Juneteenth Symposium, June 15, 2022
Interim Chancellor Jolene Koester Brief Welcome Remarks (as prepared)
Thank you, Dr. Franklin, for that kind introduction and for all that you and Judith Millsap have done to bring this event to life. Dr. Thomas Parham and your team at CSU Dominguez Hills, you have my deepest gratitude and admiration for hosting this momentous occasion in such grand fashion.
And thank you, Janeice, for that absolutely beautiful rendition of the Black National Anthem. You are a true talent and an inspired choice to lead off the California State University's inaugural Juneteenth Symposium.
My appreciation also goes out to all of you joining us in person in beautiful Los Angeles, and to those tuning in via livestream from across our great state. We are thrilled to have contingents here from every one of the CSU's 23 universities, from Cal Poly Humboldt in the north to San Diego State in the south, and I hear there are quite a few viewing parties underway! Thanks to all of you for helping to make this first-ever event a success.
It is a privilege and an honor to be here with all of you, “facing the rising sun of our new day begun."
Like Juneteenth itself, this event was a long time coming. Of course, many of the universities across the CSU system have celebrated Juneteenth for years, with performances, displays and events recognizing the rich history and achievements of our Black and African American students, faculty and staff. Through our colleges of African and ethnic studies, through courses and seminars and panel discussions, our campuses have enlightened new generations and carried forward the legacies of those who helped lay the path toward opportunity, justice and equality.
But never before have we linked arms at the system level to evoke systemic change and to explore ways to extend that path forward.
Of course, we have much to make us proud. Through our Super Sunday initiative, more than 100 Black faith-based partners across our state help us provide year-round outreach and college readiness activities, sharing the Cal State story of access and opportunity. The CSU is home to more than 19,000 students who identify as Black or African American, and they are supported by vibrant resource centers, Black Student Unions, activities and events. Thanks to the work of many – with a special nod of appreciation to then-Assembly Member and now Secretary of State Dr. Shirley Weber for her leadership – the CSU instituted a new ethnic studies general education requirement last fall. It's one that will equip all CSU graduates with skills and knowledge to think more critically about, and perhaps take steps toward dismantling inequalities and injustice. And, importantly, our systemwide graduation rates are at all-time highs for students from every background.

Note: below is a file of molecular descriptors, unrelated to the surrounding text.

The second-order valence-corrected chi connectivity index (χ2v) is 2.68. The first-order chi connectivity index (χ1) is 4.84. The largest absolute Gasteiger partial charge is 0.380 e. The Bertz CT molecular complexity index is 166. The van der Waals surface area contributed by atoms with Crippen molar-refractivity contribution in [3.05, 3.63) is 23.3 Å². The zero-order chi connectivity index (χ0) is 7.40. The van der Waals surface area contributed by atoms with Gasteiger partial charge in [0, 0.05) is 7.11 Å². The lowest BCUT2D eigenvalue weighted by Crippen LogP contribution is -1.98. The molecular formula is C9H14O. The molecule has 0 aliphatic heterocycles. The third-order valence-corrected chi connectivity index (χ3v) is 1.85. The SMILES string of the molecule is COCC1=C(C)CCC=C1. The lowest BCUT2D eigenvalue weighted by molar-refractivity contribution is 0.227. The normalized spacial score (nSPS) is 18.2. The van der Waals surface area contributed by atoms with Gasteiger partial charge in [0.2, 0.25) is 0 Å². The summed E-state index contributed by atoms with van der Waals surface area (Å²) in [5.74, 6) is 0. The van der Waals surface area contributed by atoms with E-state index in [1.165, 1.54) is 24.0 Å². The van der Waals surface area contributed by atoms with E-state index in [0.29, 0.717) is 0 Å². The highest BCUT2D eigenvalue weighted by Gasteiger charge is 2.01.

Indeed, these are points of pride, and well-earned. But this is no time for confetti, no time for the CSU to pat ourselves on the back, and certainly no time for complacency. Not when bias and brutality continue to be endemic. When voting rights are under a renewed attack in so many regions of our nation. When mass incarceration so heartbreakingly and disproportionately plagues our cities. Or when persistent inequities exist in higher education.
But we can't simply point at societal ills. We must pause and reflect and take an honest and clear-eyed look at ourselves. Is the CSU where we need to be? Are we doing all we can to reach out to Black and African communities, providing authentic access to our campuses? Are we closing equity gaps? Is the Black and African American community not only represented but thriving, in the seats and at the head of our classrooms and laboratories, in the STEM fields and other industries of the future, and in our administrative offices. And, even broader but by extension, in health outcomes, home ownership, financial security and investment, entrepreneurship and corporate leadership, at the ballot box and in governance of our communities, state and nation?
The painfully obvious answer is, “no."
So we must ask ourselves the next question, the BIG question: “What are we going to do about it?"
That, my friends, is why we are here.
As the largest, most diverse and most transformative public four-year university in the nation, together we can – and we must – summon the full power of education to ensure that every member of the Black and African American community has every opportunity to live their dreams, and contribute fully to – and prosper fully in – the great nation we know we can one day achieve. And we must start by ensuring that every Cal State campus is a place of growth, support and belonging, a place that feels as natural as home. As Janeice sang so beautifully for us, “Let us march on till victory is won."
Over the next two days, I encourage you to listen and learn, to share candidly and think creatively, to seek out sparks of inspiration and seeds of change, to connect with allies and authentically listen to those with alternate views, and most important, to take what you've gained back to your campus and work to widen our circle of hearts and hands. I applaud our campuses who this week have begun dialogues and efforts to Acknowledge, Commit and Transform – to ACT. And I look forward to all we can accomplish by supporting and growing our ACT initiative in the years ahead.
I mentioned earlier, this symposium was a long time coming. But I believe in my heart it is the start of something big, and I thank you for being a part of it.
It is now my pleasure to introduce Mr. Obioha Ogbonna, president of Associated Students Incorporated at our host campus, CSU Dominguez Hills, to offer his own words of welcome. Obioha?